Ocean warming could drive heavy rain bands toward the poles

August 18, 2014

In a world warmed by rising atmospheric greenhouse gas concentrations, precipitation patterns are going to change because of two factors: one, warmer air can hold more water; and two, changing atmospheric circulation patterns will shift where rain falls. According to previous model research, mid- to high-latitude precipitation is expected to increase by as much as 50%. Yet the reasons why models predict this are hard to tease out.

Using a series of highly idealized model runs, Lu et al. found that ocean warming should cause atmospheric precipitation bands to shift toward the poles. The changes in atmospheric circulation brought on by a warming ocean should cause an increase in the intensity and frequency of extreme precipitation events at mid- and high-latitudes, and a reduction in the same near the equator. The changes would mean that, for high-latitude regions, now-rare storms would become much more common.

The authors tested the effect of ocean warming on atmospheric circulation and precipitation using a highly idealized "aquaplanet" model, a representation of the Earth that was just sea and sky, but no land. They ran the model at a range of spatial resolutions and found that the changes in precipitation that stem from changing circulation patterns may possibly outweigh changes that derive from other factors.
-end-


Wiley

Related Precipitation Articles from Brightsurf:

Convection-permitting modelling improves simulated precipitation over the Tibetan Plateau
A China-UK research team explains the possible reasons for excessive precipitation over the TP in the mesoscale convection-parameterized models.

Spread of monsoon circulation changes explains uncertainty in global land monsoon precipitation projection
A new study emphasizes the importance of reliable prediction of circulation changes, to ensure that future projections of global land monsoon are suitable for use by policy makers.

GMMIP simulations on global monsoon interannual variability show higher skill than historical simulations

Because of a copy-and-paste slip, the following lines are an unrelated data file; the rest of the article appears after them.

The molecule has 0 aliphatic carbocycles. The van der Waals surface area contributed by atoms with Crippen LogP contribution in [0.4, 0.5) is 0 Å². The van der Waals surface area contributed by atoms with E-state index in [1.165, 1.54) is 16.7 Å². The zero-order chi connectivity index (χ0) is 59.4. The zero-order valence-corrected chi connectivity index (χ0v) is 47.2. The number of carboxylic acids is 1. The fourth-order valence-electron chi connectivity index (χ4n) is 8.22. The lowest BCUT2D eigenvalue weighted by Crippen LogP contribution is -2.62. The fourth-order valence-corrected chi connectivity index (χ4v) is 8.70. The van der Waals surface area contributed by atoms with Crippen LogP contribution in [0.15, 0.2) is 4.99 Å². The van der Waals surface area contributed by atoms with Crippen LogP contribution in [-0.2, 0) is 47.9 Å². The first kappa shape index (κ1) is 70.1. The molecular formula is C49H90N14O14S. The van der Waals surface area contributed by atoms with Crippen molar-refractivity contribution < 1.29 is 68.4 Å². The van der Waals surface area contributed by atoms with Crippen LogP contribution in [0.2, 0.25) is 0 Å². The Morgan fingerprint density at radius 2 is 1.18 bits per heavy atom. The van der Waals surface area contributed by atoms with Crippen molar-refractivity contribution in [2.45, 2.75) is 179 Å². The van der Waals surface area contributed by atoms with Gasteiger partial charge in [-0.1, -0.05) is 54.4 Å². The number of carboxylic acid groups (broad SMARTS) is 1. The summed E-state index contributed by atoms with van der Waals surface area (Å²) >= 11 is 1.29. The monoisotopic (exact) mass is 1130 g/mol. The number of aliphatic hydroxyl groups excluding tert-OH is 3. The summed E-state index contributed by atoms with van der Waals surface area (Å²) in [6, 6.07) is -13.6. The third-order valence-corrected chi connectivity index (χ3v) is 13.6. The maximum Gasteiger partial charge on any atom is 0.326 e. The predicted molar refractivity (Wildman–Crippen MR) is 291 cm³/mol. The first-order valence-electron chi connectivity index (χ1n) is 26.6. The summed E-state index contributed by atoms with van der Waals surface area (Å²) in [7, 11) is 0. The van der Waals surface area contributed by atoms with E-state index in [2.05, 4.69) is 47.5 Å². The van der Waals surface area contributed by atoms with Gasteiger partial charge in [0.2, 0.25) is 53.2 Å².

GMMIP simulations on global monsoon interannual variability show higher skill than historical simulations.

The spatial consistency of summer rainfall variability between the Mongolian Plateau and North China
The regional differences and similarities of precipitation variability are hotspots in climate change research.

Scientists find key factors impacting sideswiping tropical cyclone precipitation
Scientists find that the distribution of sideswiping tropical cyclones precipitation(STP) includes extreme STP events that appear not only over the island and coastal areas, but also over inland areas

Rainy season tends to begin earlier in Northern Central Asia
The researchers found robust increase of annual mean precipitation at the end of the 21st century under all modelling scenarios over northern central Asia.

Using cloud-precipitation relationship to estimate cloud water path of mature tropical cyclones
Scientists find the cloud water path of mature tropical cyclones can be estimated by a notable sigmoid function of near-surface rain rate.

Precipitation will be essential for plants to counteract global warming
A new Columbia Engineering study shows that increased water stress--higher frequency of drought due to higher temperatures, is going to constrain the phenological cycle: in effect, by shutting down photosynthesis, it will generate a lower carbon uptake at the end of the season, thus contributing to increased global warming.

Fall precipitation predicts abundance of curly top disease and guides weed management
Transmitted by an insect known as the beet leafhopper, curly top disease is a viral disease affecting many crops, including melons, peppers, sugar beets, and tomatoes.

Study confirms climate change impacted Hurricane Florence's precipitation and size
A new modeling framework showed that Hurricane Florence produced more extreme rainfall and was spatially larger due to human-induced climate change.

Read More: Precipitation News and Precipitation Current Events
Brightsurf.com is a participant in the Amazon Services LLC Associates Program, an affiliate advertising program designed to provide a means for sites to earn advertising fees by advertising and linking to Amazon.com.